Instead, the team was rerouted miles away, toward the Mali border. Its repeatedly changing overnight mission targeted Mr. Cheffou, a former cattle herder believed to be involved in the kidnapping of an American in Mali.
The preliminary findings, according to the first two Defense Department officials, imply that senior officers up the chain of command believed Team 3212 was embarking only on the daylong reconnaissance mission, as Captain Perozeni outlined in his Conop document. That trip, of 11 Americans and some 30 Nigerien soldiers, described a “civil reconnaissance” mission meant for “key-leader engagement meetings.”
Before he left Ouallam, those officials said, Captain Perozeni received the order to join the kill-or-capture mission against Mr. Cheffou, to be led by a separate assault force flying out of the town of Arlit. The order came from another junior officer, who was filling in for a regional commander on paternity leave.
Captain Perozeni pushed back against the change of mission, citing concerns over insufficient intelligence and equipment available to his team on the high-risk raid. But he did not resist orders to back up the separate assault force, the officials said.
As it turned out, that mission was later scrapped because of bad weather. Team 3212 was still on its reconnaissance mission, near the town of Tiloa, when American intelligence officials concluded that Mr. Cheffou and a handful of fighters had left their desert encampment near the border with Mali. The team was ordered to press on to that location, hoping to collect any information left behind that might offer clues about Mr. Cheffou’s hide-outs and network.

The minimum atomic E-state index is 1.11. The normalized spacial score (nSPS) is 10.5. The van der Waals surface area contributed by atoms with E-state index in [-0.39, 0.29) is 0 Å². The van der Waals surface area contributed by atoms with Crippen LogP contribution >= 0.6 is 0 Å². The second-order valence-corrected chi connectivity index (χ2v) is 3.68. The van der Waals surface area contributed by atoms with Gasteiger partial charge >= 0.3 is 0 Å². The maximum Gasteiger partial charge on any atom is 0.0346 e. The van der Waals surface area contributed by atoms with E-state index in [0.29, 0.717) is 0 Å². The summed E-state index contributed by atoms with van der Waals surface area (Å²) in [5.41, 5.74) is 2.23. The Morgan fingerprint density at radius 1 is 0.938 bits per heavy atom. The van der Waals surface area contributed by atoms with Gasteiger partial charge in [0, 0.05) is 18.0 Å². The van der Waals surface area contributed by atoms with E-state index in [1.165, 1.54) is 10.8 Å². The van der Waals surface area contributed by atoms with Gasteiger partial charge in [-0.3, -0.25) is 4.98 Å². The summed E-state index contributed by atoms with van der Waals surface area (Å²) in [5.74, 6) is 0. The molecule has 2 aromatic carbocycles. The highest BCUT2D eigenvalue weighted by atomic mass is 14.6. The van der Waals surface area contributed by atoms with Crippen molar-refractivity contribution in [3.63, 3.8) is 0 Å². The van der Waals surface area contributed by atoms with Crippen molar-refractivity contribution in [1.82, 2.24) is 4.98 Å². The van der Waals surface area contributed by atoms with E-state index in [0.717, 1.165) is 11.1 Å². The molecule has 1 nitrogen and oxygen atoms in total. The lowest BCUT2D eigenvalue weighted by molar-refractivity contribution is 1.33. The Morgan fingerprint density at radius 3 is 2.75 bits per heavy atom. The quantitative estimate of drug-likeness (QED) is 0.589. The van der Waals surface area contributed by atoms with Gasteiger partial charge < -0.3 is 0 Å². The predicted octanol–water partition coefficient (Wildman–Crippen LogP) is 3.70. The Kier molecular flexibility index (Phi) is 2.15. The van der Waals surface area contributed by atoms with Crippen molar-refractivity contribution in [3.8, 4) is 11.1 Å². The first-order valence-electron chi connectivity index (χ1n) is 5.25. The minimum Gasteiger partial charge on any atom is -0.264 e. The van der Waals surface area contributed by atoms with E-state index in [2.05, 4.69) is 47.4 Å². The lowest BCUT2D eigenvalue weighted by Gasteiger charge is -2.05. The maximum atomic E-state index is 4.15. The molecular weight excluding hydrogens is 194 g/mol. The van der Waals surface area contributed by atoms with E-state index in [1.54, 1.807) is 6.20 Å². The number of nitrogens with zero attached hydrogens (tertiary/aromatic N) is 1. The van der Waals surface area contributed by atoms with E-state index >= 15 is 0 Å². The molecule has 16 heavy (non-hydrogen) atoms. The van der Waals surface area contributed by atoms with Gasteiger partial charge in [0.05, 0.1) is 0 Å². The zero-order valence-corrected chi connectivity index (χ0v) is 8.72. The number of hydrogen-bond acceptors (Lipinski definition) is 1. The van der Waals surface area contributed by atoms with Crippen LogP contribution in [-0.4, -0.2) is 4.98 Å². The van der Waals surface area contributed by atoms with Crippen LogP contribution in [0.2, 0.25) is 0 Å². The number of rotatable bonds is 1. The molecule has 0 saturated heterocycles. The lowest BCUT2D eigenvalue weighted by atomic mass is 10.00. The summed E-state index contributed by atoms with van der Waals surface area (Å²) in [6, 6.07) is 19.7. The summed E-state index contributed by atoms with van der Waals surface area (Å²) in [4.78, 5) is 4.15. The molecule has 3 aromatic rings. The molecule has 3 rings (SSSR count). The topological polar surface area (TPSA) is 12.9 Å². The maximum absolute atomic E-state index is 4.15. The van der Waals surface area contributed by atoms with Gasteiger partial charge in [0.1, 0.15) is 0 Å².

But the preliminary investigation indicates that senior officers at the Africa Command headquarters and its Special Operations component in Stuttgart were not informed of the change of plans. Nor were senior leaders at a Special Operations regional command in Chad, according to the findings.
However, according to the third Defense Department official, a lieutenant colonel in Chad had already approved both the helicopter raid based from Arlit, which was scrapped, and Team 3212’s original reconnaissance mission, which had taken it just 15 miles from the ambush site outside the village of Tongo Tongo.
Additionally, that official said, Col. Bradley Moses, the head of 3rd Special Forces Group in Germany, was informed of the two missions. The official was not authorized to discuss the missions or the investigation publicly.